From perforations to pixels in Postdam – the moving image archive goes to Europe!

Find out more about the National Library of Scotland's Moving Image Archive with Curator Ann Cameron.

I work at the National Library of Scotland’s Moving Image Archive here at the Kelvin Hall. I manage the description of film and video and make as much of it as possible available to view on our catalogue. The collection ranges from 1895 to the present day, from 35mm professional production to 8mm amateur collections. It includes important documentary works recording Scotland’s industrial past, home movies, experimental material and television programmes… and so much more! You can view around 3,000 digital films for free here at Kelvin Hall and this is growing all the time.


I recently attended a workshop to find out what other film archives across Europe and the world are up to with their data, and how a relatively new standard might help the description and sharing of our rich audiovisual collections. There was also a chance to look at the FIAF Moving Image Cataloguing Manual in more detail with the people who actually wrote it! The National Library of Scotland’s Moving Image Archive is a member of the International Federation of Film Archives and Film Archives UK and events like these are a great way of keeping in touch with colleagues and influencing developments.


There were presentations from places like the Museum of Modern Art, New York and the Cinémathèque Royal de Belgique, Brussels. As well as examining positive practical experiences of film cataloguing, people talked about barriers to progress and how it was not always easy to develop new ways of working to meet user expectation. There was also a bit of crystal-ball gazing, to share what might happen in the age of linked data. You can explore everything here.


What was interesting is the way archives have to think differently in the digital world. Being available at the click of a button is making us question how we access information, especially publicly funded collections such as those at the National Library of Scotland.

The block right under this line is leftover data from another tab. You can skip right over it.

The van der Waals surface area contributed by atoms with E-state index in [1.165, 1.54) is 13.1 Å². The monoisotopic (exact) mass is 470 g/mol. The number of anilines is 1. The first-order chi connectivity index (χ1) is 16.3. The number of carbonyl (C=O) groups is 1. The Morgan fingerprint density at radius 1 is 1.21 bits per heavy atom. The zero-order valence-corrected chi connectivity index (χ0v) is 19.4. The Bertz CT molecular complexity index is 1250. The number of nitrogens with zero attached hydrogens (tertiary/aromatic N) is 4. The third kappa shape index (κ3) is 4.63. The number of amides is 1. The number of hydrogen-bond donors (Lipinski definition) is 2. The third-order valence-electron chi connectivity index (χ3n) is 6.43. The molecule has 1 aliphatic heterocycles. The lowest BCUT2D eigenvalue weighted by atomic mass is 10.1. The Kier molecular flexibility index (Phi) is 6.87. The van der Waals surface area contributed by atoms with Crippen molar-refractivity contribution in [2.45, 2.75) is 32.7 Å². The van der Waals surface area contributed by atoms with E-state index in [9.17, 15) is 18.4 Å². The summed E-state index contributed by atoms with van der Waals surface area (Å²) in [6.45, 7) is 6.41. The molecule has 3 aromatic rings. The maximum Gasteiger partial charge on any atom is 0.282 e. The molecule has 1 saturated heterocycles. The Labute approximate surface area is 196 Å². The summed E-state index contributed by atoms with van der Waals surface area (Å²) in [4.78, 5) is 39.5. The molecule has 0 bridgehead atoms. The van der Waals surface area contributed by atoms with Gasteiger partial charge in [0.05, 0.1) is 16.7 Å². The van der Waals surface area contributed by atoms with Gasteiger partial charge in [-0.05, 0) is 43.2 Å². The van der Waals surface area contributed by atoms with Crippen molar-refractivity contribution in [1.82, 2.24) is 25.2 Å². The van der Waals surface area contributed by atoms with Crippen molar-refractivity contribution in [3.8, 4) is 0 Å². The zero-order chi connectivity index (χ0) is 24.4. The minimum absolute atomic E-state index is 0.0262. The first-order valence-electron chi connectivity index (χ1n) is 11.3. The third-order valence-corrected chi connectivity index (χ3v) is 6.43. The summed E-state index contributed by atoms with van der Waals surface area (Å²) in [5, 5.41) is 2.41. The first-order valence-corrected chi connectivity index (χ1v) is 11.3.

As an example, I offer the film Trainspotting. This feature film is preserved at the British Film Institute. As you can see from their catalogue record, everything the BFI hold is connected: all audiovisual items, scripts, posters, still images, articles, books and digital documents. People and organisations are fully linked to all the other works they are involved in.


Our catalogue links through to a huge variety of content in different ways using the search and browse option. For example, you can see all the films we have about Kelvin Hall at the touch of a button , and there are plenty of films to watch!


Apart from the workshop, I was able to take a tour of the Filmmuseum Postsdam which gave a fascinating insight into the history of film, including the work of the nearby Studio Babelsberg. It was especially good, in this age of ‘ones and zeros’, to remember the analogue world that films actually come from – to see some metal film cans and sound equipment, some real props and costumes! Being in the former East Germany for the first time was also an eye-opener, as colleagues from across the former East Germany and USSR shared their experiences of socialist and communist rule and how that affected the film archive community.


Getting ‘out of the office’ to share experiences and concerns and to work with cataloguers in other film archives has been an invaluable experience. Hopefully I have given an insight into some of the activities that go on ‘behind the scenes’ to make our digital collections accessible.


Ann Cameron, Curator, National Library of Scotland Moving Image Archive

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